Sunday, January 16, 2011


     In Silences Tillie Olsen underlines a sobering fact: Prior to the late 20th century, all the great women writers in Western literature either had no children or had full-time housekeepers to raise the kids. Olsen, born in 1913, famously blamed the delay of her own writing career on the demands of domestic life.  "I know that I haven't powers enough to divide myself into one who earns and one who creates," she lamented.

     My home work ate my doggerel.

      Helen Hooven Santmyer, born the same year as Olsen, didn't have children, but the necessity to earn a living and support her aging parents during hard economic times put her nascent creative career on the back burner for decades.  Ever since she read Little Women at the age of nine, Helen wanted to be a writer. She even managed to publish a novel in her twenties. But when the Depression and World War II made life difficult for her parents, she returned to Ohio to take care of them. She moved in with her partner (a daring move in those non-gay liberation times) and worked as a librarian.  Only after a half a century did she finally find the time to turn back to writing. By then, she was living in a nursing home. When her  novel, ... And Ladies of the Club, written to celebrate the joys of small-town living,  hit the bestseller list, she was quoted as saying, "Ninety percent of the hoopla is because I'm such an old lady."  She was 88.

     Throughout the 20th century, women continued to be similarly sidetracked.

     Ellen Gilchrist, who was born in 1935, went through four divorces and bore three children before going back to school and taking up writing. On the eve of her 50th birthday, she won the American Book Award.
      Jean Auel, who was born in 1936 and had five children before she was 25, didn't start writing her epic novels until she experienced empty nest syndrome in her mid-forties.

     Poet Ruth Stone's first book of poetry was published when she was 49 in 1959. That same year her husband Walter committed suicide, thrusting the support of the family on her shoulders. Getting only temporary teaching jobs, she shuttled her three children from university to university, finally getting tenure -- at age 72 -- at the State University of New York at Binghamton. She retired in 2001 and only then was able to devote herself full time to poetry. In 2002, her collection In the Next Galaxy won the National Book Award. She was 87. Her latest collection, What Love Comes to: New and Selected Poems, was a finalist for the 2009 Pulitzer Prize.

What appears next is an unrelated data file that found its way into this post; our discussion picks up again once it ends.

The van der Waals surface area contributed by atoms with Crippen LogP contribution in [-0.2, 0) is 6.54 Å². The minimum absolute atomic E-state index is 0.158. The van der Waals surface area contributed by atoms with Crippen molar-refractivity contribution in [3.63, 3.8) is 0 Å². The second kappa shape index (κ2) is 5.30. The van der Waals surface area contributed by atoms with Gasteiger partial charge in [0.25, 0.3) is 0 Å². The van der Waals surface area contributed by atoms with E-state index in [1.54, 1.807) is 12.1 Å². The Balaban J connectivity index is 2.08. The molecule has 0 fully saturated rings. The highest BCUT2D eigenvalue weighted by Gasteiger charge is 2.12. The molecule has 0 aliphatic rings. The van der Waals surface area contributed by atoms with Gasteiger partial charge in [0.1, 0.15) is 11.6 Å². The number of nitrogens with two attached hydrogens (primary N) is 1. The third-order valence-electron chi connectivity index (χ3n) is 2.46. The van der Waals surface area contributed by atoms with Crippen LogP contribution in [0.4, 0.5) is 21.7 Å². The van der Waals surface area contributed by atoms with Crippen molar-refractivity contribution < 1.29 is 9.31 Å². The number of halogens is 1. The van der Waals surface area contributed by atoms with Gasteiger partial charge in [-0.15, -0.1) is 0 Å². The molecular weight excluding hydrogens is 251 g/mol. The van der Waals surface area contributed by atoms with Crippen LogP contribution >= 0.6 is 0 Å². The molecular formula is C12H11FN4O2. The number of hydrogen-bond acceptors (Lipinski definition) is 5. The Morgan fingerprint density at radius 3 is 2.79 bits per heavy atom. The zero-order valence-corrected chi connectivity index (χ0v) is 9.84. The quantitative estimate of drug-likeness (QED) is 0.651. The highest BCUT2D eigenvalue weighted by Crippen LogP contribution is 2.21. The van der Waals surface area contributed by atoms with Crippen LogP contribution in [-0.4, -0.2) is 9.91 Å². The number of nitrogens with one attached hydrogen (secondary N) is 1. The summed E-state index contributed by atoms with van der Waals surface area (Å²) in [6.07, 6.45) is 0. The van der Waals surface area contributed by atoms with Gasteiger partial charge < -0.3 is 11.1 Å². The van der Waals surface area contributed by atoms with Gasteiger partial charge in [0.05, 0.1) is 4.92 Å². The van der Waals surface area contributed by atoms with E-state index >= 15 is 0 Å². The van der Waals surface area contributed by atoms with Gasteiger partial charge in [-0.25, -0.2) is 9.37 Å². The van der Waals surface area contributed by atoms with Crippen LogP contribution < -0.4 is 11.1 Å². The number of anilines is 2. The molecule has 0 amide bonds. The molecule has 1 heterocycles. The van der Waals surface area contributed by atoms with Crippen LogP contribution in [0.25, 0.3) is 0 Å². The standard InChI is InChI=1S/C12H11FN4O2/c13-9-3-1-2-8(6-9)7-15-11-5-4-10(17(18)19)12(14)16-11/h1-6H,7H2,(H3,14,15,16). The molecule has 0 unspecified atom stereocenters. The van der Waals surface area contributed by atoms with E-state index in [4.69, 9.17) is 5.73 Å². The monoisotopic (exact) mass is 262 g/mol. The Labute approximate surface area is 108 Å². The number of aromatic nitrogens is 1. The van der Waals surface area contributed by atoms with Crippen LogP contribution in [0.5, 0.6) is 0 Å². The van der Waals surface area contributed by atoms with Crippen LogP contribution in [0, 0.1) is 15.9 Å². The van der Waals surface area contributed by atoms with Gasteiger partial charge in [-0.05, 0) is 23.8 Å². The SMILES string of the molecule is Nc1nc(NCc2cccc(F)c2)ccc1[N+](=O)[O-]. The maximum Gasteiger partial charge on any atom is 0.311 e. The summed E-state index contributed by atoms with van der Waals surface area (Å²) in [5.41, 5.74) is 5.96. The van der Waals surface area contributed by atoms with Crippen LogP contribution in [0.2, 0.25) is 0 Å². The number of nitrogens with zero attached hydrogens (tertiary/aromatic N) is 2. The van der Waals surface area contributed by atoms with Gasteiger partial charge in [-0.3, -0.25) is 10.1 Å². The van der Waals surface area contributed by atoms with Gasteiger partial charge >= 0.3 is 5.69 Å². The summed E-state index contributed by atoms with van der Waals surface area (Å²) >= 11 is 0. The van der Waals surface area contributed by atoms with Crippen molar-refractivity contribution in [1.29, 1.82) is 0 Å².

So, has the situation changed for women in the 21st century?

     In the U.S., women still are the primary caregivers for parents -- and in-laws -- in need of help. Men do take a more active role in child raising (although I suspect women still carry most of the water), but the time spent by both parents on their children has increased (for better or worse). It still is hard for women to find rooms of their own.

     Both men and women have, however, more time to fulfill their dreams of writing a book, painting a masterpiece or becoming a rock star. In 1913, a male child in the U.S. had a life expectancy of 50.3; a girl was expected only to live until age 55. According to the United Nations, today a boy in the U.S. has a life expectancy of 75.6; baby girls are expected to live just over 80 years (80.8).  We rank, by the way, 36th in world life expectancy, just better than Portugal and worse than Cuba.  Japan heads the list at 78 years for males; 86.1 for females.


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